Buying a Classical Guitar | Peter Kun Frary

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Tone Woods


The woods used in the construction of musical instruments are called tone woods. The guitar's value and sonic qualities are strongly influenced by the manufacturer's choice of tone woods.


The soundboard is the most vital component because it vibrates to create the guitar's sonic personality. Soundboards in better guitars are made from solid spruce or cedar, soft woods that vibrate easily. As a solid wood soundboard is played over months, even years, it grows in beauty of tone and volume, i.e., it breaks in.

Hirade TH-8SS | Classical guitar with spruce top

Veneer or ply soundboards are less resonate than solid wood and don't break in. However, veneer is considerably stronger than solid wood and thus makes a good choice for children and rough and tumble tours. Moreover, a quality veneer top will sound better than a poorly made solid top. Nevertheless, design and construction quality being equal, solid wood sounds better than veneer.

Cedar Top | Takamine C132S | Cedar has straight grain and brown to amber color.

Spruce Top | Takamine TC135SC | Spruce has straight grain and a light yellow to amber color.

Back & Sides

The back and sides, constructed of hardwood, provide structural support for the soundboard and neck. They also form a resonating chamber; that is, they amplify the sounds from the strings and soundboard. Indian Rosewood is traditionally used for back and sides but varieties of Brazilian Rosewood may be found on ultra expensive models and custom designs. Rosewoods are preferred by many players because of their strength (high density), beauty and tendency towards a darker tone.

Softer hardwoods such as nato, mahogany, walnut, koa and maple are excellent and are often less expensive than rosewood. These hardwoods are common on steel-string guitars whereas classical designs are predominately rosewood.

Hardwood veneers are frequently used in the back and sides of guitars costing under $1000. Hardwood veneers have 90% of the musical properties of solid hardwood but are stronger, less prone to cracking and less expensive. Nevertheless, if you can afford it, a well designed and constructed solid wood guitar offers the ultimate tone.

Takamine G124 | Nato Back & Sides

Takamine EG128SC | Indian Rosewood Back & Sides

Hirade H25 | Brazilian Rosewood Back & Sides

Necks & Fingerboards

Necks are primarily constructed of mahogany, but other hardwoods such as maple or nato may be used. Fingerboards take a beating and thus are made from dense hardwoods such as ebony or rosewood. Ebony is preferred due to its durability and stiffness but is normally found in guitars costing over $1000, e.g., Hirade H5 and Alhambra 5P. Rosewood fingerboards are the norm in mid-priced instruments, e.g., Takamine G128S and C132S, but are excellent albeit a level below ebony in terms of durability. Nato, veneer or soft woods are used in fingerboards of budget guitars.

Hirade TH8SS | Ebony fingerboard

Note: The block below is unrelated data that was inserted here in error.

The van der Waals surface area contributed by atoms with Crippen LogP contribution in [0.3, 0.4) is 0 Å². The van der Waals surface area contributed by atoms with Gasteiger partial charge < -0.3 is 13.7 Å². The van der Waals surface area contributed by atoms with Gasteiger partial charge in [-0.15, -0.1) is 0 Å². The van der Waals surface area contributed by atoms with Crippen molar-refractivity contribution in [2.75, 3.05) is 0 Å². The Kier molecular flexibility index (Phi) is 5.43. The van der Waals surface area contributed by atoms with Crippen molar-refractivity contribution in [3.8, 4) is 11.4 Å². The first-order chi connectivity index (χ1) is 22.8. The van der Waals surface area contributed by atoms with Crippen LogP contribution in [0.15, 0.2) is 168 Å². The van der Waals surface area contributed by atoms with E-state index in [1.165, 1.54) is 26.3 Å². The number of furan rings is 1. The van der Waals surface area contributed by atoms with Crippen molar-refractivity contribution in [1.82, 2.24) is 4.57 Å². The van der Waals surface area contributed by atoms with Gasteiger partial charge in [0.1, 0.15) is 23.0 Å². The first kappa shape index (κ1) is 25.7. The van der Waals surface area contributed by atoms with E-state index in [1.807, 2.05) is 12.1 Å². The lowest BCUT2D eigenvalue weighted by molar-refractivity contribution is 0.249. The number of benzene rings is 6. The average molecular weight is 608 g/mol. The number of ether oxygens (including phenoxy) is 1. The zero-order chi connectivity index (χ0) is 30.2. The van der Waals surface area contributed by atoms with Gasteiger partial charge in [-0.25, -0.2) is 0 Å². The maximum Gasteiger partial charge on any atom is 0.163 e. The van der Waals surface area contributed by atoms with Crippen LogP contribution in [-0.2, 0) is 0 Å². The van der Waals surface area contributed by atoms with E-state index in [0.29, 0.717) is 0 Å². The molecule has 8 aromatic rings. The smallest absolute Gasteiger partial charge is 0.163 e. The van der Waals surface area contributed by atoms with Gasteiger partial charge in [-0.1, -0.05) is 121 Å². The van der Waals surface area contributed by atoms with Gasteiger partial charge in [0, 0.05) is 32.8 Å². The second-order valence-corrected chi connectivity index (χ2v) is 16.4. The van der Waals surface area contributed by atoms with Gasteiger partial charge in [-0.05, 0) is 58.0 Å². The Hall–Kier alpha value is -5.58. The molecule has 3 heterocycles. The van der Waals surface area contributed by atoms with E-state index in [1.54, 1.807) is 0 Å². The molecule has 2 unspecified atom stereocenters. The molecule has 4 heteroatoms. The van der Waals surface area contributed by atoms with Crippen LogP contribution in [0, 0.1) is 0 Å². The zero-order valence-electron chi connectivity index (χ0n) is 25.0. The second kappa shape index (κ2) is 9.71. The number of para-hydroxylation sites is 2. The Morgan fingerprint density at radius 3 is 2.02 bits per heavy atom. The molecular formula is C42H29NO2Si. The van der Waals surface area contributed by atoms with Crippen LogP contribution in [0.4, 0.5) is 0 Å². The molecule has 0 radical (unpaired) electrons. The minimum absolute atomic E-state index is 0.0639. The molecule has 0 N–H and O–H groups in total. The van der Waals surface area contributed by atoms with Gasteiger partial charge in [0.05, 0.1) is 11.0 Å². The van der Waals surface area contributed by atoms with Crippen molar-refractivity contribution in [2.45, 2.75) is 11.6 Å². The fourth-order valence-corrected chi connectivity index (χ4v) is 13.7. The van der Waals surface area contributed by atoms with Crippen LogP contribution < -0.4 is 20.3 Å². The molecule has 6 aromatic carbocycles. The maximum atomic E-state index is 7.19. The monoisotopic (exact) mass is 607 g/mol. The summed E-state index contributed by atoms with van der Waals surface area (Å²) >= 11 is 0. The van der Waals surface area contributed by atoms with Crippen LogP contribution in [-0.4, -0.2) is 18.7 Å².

Takamine C132S | Rosewood fingerboard

Wood Choice Influences Sound

The choice of wood is not just about beauty or durability. Each type of wood has a unique sonic signature. Cedar soundboards take six months to a year to break in and sound relatively dark and robust. Moreover, they are more forgiving of sloppy right-hand technique than spruce. In contrast, spruce soundboards take several years to break in and offer more clarity than cedar, but less warmth. Is one better than the other? Nope. It's all about choosing the soundboard that fits your technique and taste.

Spruce Tone | In this video clip, I play a Douglas Ching classical guitar with spruce soundboard and Brazilian rosewood back and sides. Notice the bright clarity and transparency of the tone?

Cedar Tone | The Frary Guitar Duo performs with cedar soundboard guitars: Douglas Ching (cedar & koa) and Jose Ramirez (cedar & Brazilian rosewood) classical guitars. Notice how dark, blended and romantic the tones are compared to spruce?

Of course, accomplished players can adjust their technique to sound good on both spruce and cedar soundboards. I love both woods equally but use them for different purposes. For Spanish and romantic music, I reach for my cedar top guitars. For ensemble and Baroque music, I grab a spruce top instrument.

The density and character of the hardwood used in the back and sides also influences timbre (tone color), although to a lessor extent than the soundboard. Dense hardwoods, e.g., Brazilian Rosewood, produce the darkest timbre. Softer hardwoods, e.g., maple, koa, walnut or mahogany, have a brighter timbre.

The combination of tone woods also influences timbre. Spruce and cedar sound boards are traditionally coupled with rosewood back and sides, yielding a balanced timbre. A spruce soundboard and soft hardwood back and sides—e.g., maple or mahogany--yields the brightest voice. A cedar top and soft hardwood back and sides—e.g., koa or walnut—yields a full-bodied voice with a touch of crispiness.

A Man Playing a Guitar (c. 1830) | George Chinnery, 1774–1852 | Yale Center for British Art

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